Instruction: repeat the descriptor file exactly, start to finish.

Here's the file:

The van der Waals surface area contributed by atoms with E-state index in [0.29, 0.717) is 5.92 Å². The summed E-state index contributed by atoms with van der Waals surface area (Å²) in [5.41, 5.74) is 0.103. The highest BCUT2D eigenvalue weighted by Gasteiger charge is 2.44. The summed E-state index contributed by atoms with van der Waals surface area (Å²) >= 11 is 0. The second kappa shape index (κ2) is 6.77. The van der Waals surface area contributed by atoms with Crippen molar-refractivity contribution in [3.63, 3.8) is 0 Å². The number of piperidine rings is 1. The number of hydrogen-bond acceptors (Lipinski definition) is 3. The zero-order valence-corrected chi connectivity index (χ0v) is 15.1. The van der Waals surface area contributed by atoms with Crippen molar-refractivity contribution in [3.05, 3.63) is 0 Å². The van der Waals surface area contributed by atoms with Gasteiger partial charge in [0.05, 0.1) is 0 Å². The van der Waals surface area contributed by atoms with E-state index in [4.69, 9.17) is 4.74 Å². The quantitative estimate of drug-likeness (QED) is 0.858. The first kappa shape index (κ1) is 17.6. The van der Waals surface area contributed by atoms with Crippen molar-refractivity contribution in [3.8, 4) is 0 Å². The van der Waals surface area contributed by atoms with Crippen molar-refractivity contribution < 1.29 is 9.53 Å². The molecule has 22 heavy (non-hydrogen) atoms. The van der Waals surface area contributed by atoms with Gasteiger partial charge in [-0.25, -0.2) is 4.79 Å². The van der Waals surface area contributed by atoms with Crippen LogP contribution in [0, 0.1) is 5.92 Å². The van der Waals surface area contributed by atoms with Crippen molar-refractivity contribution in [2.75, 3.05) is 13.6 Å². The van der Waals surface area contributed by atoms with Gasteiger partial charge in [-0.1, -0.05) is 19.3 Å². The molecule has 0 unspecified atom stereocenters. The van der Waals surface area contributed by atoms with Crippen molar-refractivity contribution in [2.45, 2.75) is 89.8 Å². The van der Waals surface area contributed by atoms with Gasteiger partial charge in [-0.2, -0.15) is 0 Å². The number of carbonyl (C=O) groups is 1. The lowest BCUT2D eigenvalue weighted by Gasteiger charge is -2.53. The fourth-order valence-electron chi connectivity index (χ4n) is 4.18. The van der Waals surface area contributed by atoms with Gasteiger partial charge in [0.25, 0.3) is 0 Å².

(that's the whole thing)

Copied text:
The van der Waals surface area contributed by atoms with E-state index in [0.29, 0.717) is 5.92 Å². The summed E-state index contributed by atoms with van der Waals surface area (Å²) in [5.41, 5.74) is 0.103. The highest BCUT2D eigenvalue weighted by Gasteiger charge is 2.44. The summed E-state index contributed by atoms with van der Waals surface area (Å²) >= 11 is 0. The second kappa shape index (κ2) is 6.77. The van der Waals surface area contributed by atoms with Crippen molar-refractivity contribution in [3.63, 3.8) is 0 Å². The number of piperidine rings is 1. The number of hydrogen-bond acceptors (Lipinski definition) is 3. The zero-order valence-corrected chi connectivity index (χ0v) is 15.1. The van der Waals surface area contributed by atoms with Crippen molar-refractivity contribution in [3.05, 3.63) is 0 Å². The van der Waals surface area contributed by atoms with Gasteiger partial charge in [0.05, 0.1) is 0 Å². The van der Waals surface area contributed by atoms with E-state index in [4.69, 9.17) is 4.74 Å². The quantitative estimate of drug-likeness (QED) is 0.858. The first kappa shape index (κ1) is 17.6. The van der Waals surface area contributed by atoms with Crippen molar-refractivity contribution in [3.8, 4) is 0 Å². The van der Waals surface area contributed by atoms with Crippen molar-refractivity contribution < 1.29 is 9.53 Å². The molecule has 22 heavy (non-hydrogen) atoms. The van der Waals surface area contributed by atoms with Gasteiger partial charge in [-0.25, -0.2) is 4.79 Å². The van der Waals surface area contributed by atoms with Crippen LogP contribution in [0, 0.1) is 5.92 Å². The van der Waals surface area contributed by atoms with Crippen molar-refractivity contribution in [2.75, 3.05) is 13.6 Å². The van der Waals surface area contributed by atoms with Gasteiger partial charge in [-0.1, -0.05) is 19.3 Å². The molecule has 0 unspecified atom stereocenters. The van der Waals surface area contributed by atoms with Crippen molar-refractivity contribution in [2.45, 2.75) is 89.8 Å². The van der Waals surface area contributed by atoms with Gasteiger partial charge in [-0.2, -0.15) is 0 Å². The number of carbonyl (C=O) groups is 1. The lowest BCUT2D eigenvalue weighted by Gasteiger charge is -2.53. The fourth-order valence-electron chi connectivity index (χ4n) is 4.18. The van der Waals surface area contributed by atoms with Gasteiger partial charge in [0.25, 0.3) is 0 Å².